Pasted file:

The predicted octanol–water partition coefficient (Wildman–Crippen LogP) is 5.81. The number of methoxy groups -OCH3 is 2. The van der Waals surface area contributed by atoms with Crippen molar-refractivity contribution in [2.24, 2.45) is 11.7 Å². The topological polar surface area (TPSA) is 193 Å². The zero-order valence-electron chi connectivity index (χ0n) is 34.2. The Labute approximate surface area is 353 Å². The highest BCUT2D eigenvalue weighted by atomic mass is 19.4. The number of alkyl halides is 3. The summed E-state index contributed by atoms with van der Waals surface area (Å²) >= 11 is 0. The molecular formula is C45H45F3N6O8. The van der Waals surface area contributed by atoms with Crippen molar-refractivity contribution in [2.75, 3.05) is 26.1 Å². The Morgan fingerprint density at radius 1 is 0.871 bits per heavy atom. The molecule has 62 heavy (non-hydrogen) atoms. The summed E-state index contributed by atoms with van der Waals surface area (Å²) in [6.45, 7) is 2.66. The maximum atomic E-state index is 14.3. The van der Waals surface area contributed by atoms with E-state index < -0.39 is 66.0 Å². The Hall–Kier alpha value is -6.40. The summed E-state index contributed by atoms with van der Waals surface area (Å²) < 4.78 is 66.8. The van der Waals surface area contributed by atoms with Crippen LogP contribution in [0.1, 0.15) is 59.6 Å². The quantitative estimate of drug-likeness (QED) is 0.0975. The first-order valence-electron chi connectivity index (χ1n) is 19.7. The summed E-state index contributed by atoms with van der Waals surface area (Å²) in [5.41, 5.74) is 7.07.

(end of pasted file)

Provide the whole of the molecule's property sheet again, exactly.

The predicted octanol–water partition coefficient (Wildman–Crippen LogP) is 5.81. The number of methoxy groups -OCH3 is 2. The van der Waals surface area contributed by atoms with Crippen molar-refractivity contribution in [2.24, 2.45) is 11.7 Å². The topological polar surface area (TPSA) is 193 Å². The zero-order valence-electron chi connectivity index (χ0n) is 34.2. The Labute approximate surface area is 353 Å². The highest BCUT2D eigenvalue weighted by atomic mass is 19.4. The number of alkyl halides is 3. The summed E-state index contributed by atoms with van der Waals surface area (Å²) >= 11 is 0. The molecular formula is C45H45F3N6O8. The van der Waals surface area contributed by atoms with Crippen molar-refractivity contribution in [2.75, 3.05) is 26.1 Å². The Morgan fingerprint density at radius 1 is 0.871 bits per heavy atom. The molecule has 62 heavy (non-hydrogen) atoms. The summed E-state index contributed by atoms with van der Waals surface area (Å²) in [6.45, 7) is 2.66. The maximum atomic E-state index is 14.3. The van der Waals surface area contributed by atoms with E-state index < -0.39 is 66.0 Å². The Hall–Kier alpha value is -6.40. The summed E-state index contributed by atoms with van der Waals surface area (Å²) < 4.78 is 66.8. The van der Waals surface area contributed by atoms with Crippen LogP contribution in [0.1, 0.15) is 59.6 Å². The quantitative estimate of drug-likeness (QED) is 0.0975. The first-order valence-electron chi connectivity index (χ1n) is 19.7. The summed E-state index contributed by atoms with van der Waals surface area (Å²) in [5.41, 5.74) is 7.07.